Book Review: The Gentleman’s Guide to Vice & Virtue – M. Lee

“The queer teen historical you didn’t know was missing from your life.” (Teen Vogue)

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When I started this book it was not at all what I expected it to be.

I have to thank Majelle again for leaving me yet another shiner of a book when she left from the UK and couldn’t take all her books back to Canada with her. Best believe they came to a good home that enjoyed them.

To summarise;

Monty heads off on his Europe Tour after finishing school, his sister Felicity will go to a boarding school in France en route, and he shall return to help his father run his estate and other things accordingly as a Lord should. Crushing hard on his companion Percy, things are not quite as easy as the three of them think it is going to be on this trip that’s for sure.

With endless adventure, illness, excitement, love and horror I’d say this story had me too immersed for my own good. I have a lot to say about this book.

Firstly, how well written the characters were;

How they acted and spoke really made you feel close to the three of them, Monty, Percy and Felicity on their adventures. So much so that the sequel which follows Felicity, The Lady’s Guide to Petticoats and Piracy’, is well and truly on my ‘to read list on Goodreads and my to buy’ list on Amazon. 

I felt like Felicity was so badass but SO looked down upon for being a woman, naturally in those days. Every time she came through in the book my mind was screaming: YES GIRL GET IT’She had sass, smarts and her wits about her. She was a great character who I thoroughly enjoyed the most.

Monty to me was a bit like a wet flannel to start and I didn’t originally like him. Written phenomenally as he was supposed to come across as the rich boy who loved to drink and fuck his life away and moaned at everything; which he totally did BUT I ADORE HIS CHARACTER DEVELOPMENT!! It’s absolutely wonderful coming to the end of the story.

Although Percy is one of the main characters he was the one I felt least connected too. Shy and discriminated against, his character was naturally quite quiet and incredibly self aware, the best and driest sense of humour and some common sense too! He came out with a few crackers which got me liking him more and near the end of the book had me sobbing a plenty due to this growing like for him!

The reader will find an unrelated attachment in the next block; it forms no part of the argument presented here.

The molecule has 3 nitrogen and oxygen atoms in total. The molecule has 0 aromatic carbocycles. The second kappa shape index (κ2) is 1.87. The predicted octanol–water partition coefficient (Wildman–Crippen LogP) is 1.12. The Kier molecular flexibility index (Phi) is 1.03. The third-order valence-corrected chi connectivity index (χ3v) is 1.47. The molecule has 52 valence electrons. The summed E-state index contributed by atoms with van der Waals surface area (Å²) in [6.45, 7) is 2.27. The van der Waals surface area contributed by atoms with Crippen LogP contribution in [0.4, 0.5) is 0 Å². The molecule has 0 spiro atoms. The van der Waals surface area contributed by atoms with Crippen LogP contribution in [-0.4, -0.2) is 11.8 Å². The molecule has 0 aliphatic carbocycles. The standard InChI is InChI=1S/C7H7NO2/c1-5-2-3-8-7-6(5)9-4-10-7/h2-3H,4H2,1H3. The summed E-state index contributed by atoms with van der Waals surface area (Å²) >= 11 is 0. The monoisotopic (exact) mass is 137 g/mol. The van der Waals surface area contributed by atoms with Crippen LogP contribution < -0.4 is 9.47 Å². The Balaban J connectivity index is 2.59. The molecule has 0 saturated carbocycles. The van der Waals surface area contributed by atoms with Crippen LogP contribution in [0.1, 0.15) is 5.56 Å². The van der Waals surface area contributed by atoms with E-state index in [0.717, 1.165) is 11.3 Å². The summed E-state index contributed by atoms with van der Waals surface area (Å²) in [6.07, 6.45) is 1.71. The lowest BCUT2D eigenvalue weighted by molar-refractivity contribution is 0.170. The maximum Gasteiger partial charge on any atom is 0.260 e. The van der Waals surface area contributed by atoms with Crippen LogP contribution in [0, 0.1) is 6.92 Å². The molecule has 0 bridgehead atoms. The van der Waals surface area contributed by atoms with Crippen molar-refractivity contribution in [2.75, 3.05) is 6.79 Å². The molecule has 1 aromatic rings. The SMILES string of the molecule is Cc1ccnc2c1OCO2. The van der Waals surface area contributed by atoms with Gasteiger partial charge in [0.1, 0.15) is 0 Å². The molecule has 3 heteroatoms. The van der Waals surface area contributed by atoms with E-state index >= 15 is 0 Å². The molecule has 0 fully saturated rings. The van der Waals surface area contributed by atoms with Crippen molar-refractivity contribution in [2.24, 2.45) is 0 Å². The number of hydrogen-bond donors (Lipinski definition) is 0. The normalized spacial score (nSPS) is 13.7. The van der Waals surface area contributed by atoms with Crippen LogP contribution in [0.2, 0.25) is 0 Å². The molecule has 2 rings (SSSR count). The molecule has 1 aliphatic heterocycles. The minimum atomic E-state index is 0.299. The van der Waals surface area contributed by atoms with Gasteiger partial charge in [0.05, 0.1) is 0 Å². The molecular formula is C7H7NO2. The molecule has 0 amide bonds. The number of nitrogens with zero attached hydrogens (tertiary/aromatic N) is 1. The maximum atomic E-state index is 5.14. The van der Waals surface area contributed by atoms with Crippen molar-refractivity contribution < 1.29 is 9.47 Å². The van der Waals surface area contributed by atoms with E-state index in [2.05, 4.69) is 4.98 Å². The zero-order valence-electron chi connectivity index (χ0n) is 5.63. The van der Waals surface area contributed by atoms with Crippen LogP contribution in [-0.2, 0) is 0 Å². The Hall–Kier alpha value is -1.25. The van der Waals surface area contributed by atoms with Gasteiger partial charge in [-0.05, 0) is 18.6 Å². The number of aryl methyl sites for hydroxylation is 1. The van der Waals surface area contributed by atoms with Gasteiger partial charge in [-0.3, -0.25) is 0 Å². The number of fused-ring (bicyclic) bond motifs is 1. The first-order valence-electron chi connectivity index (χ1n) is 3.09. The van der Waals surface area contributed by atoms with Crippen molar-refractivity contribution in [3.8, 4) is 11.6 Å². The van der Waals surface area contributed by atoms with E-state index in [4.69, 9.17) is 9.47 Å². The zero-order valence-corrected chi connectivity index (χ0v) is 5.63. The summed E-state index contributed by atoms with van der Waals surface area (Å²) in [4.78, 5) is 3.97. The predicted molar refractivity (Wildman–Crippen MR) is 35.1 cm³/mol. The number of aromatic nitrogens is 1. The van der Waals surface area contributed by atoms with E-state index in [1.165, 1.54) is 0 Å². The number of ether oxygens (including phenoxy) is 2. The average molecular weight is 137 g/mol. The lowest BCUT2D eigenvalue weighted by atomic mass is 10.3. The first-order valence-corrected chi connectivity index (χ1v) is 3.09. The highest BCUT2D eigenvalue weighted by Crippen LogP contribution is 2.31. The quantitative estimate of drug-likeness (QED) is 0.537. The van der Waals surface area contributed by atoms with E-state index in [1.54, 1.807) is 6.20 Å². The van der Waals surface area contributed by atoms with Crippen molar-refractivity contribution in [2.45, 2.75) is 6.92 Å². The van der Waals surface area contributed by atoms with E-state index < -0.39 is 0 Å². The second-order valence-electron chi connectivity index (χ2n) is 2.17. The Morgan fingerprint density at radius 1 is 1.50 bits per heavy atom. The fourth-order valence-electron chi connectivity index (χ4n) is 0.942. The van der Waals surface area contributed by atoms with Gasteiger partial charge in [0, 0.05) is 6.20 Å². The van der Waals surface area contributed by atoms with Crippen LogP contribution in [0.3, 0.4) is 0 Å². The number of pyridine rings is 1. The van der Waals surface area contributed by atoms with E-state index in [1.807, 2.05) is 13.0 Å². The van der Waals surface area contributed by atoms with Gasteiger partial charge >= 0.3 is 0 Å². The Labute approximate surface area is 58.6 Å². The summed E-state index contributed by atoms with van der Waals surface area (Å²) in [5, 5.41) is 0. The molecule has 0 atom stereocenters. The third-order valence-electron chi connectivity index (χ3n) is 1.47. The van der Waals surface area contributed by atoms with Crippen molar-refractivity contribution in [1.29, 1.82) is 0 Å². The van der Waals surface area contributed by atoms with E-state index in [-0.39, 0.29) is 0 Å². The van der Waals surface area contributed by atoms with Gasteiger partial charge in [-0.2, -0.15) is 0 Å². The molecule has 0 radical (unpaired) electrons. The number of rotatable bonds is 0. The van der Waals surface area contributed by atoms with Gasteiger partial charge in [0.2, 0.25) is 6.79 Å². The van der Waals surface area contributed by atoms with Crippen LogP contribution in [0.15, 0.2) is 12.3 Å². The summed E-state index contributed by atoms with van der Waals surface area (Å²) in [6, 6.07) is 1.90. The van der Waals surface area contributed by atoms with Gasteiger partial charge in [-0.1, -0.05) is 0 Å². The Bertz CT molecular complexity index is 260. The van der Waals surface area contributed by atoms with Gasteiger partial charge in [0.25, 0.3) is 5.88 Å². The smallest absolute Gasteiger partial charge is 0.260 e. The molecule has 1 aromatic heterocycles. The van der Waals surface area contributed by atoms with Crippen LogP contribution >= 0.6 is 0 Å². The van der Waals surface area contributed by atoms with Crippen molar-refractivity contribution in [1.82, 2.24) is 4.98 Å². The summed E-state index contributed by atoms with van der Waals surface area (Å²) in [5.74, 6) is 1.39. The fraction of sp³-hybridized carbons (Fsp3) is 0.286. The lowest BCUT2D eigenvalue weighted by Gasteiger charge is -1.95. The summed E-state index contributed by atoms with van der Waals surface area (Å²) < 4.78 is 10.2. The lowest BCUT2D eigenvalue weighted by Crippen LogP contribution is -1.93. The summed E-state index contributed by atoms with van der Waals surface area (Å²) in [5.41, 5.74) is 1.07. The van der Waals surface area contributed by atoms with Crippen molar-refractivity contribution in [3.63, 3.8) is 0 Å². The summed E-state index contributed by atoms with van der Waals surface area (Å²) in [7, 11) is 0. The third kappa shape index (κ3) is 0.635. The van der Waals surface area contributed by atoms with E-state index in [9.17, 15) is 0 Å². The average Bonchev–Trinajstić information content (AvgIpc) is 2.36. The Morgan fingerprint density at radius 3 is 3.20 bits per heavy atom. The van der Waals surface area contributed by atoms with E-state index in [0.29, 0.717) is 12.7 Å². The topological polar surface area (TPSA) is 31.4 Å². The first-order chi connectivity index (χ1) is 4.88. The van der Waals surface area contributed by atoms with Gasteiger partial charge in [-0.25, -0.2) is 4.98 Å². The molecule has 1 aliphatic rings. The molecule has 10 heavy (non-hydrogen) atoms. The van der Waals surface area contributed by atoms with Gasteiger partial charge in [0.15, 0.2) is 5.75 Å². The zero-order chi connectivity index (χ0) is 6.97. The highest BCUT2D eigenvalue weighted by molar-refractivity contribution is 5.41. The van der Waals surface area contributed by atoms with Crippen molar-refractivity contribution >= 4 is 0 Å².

Secondly, wow, some particularly good stand out points for me; 

This book was full of adventures and although slightly predictable still had me sat biting my nails as I read wanting to know what and where we going to go next! Being set in the Victorian era was a real reminder of the ways they used to travel around in those days. I’m mortified of boats so the fact these lost (but only slightly), excitable teens did all of their journeys via boat or horse and carriage would be the adventure and excitement in itself for me. 

The era it was written also shows the take on relationships back then, how difficult it must have been for young men and women to be gay which also hinders them from being themselves at heart. It really shows the hardships and strains on family relationships but also highlights how far we’ve come since then in a really heartwarming way. 

I love how a lot of the main storyline adventures are based around the 3 of them being cheeky and Monty taking something he shouldn’t have. God forbid how boring their Europe Tour would have been if not, I guess these things happened for a reason, right? DUH.

Finally it also made me realise and remember being taught about how difficult it was to treat illness back then! We are incredibly lucky. I really rate M. Lee’s absolute consistency in being able to make sure us as readers don’t forget wha era we are in, some authors really struggle to keep that maintained and I find in previous books based in these Victorian or ‘olden scale era’s’ I would tend to forget, but not this time!!! Really impressed and it wasn’t an annoying reminder either.

Thirdly, IS THIS HOW TRAVELLING EUROPE BECAME A THING? HAS IT BEEN A THING FOR THAT LONG?  ITS AWESOME.

I guess our version of A Europe tour is finishing university or school and Inter-railing Europe, travelling around Australia and New Zealand. Or America. Or Asia. The list goes on. But to have it known as a tour and be chaperoned, GOD FORBID MY PARENTS GOT SOMEONE TO CHAPERONE MY TRAVELS. I wouldn’t go (Sorry fam if you’re reading this).

Its still very much a thing to this day which is pretty cool to know that they even then when ‘on tour’ meant an old fashioned way of inter-railing. I doubt if I went it would be as action packed and wouldn’t take us 3 weeks to get from France to Venice by boat. And hopefully my parents wouldn’t send someone to breathe down the back of my neck.

All in all this book really impressed me with its adventures, the era it is based in and the romance, I highly recommend!

4/5

(Not quite up there as my standards are too high, but still pretty up there).

J x

2 Replies to “Book Review: The Gentleman’s Guide to Vice & Virtue – M. Lee”

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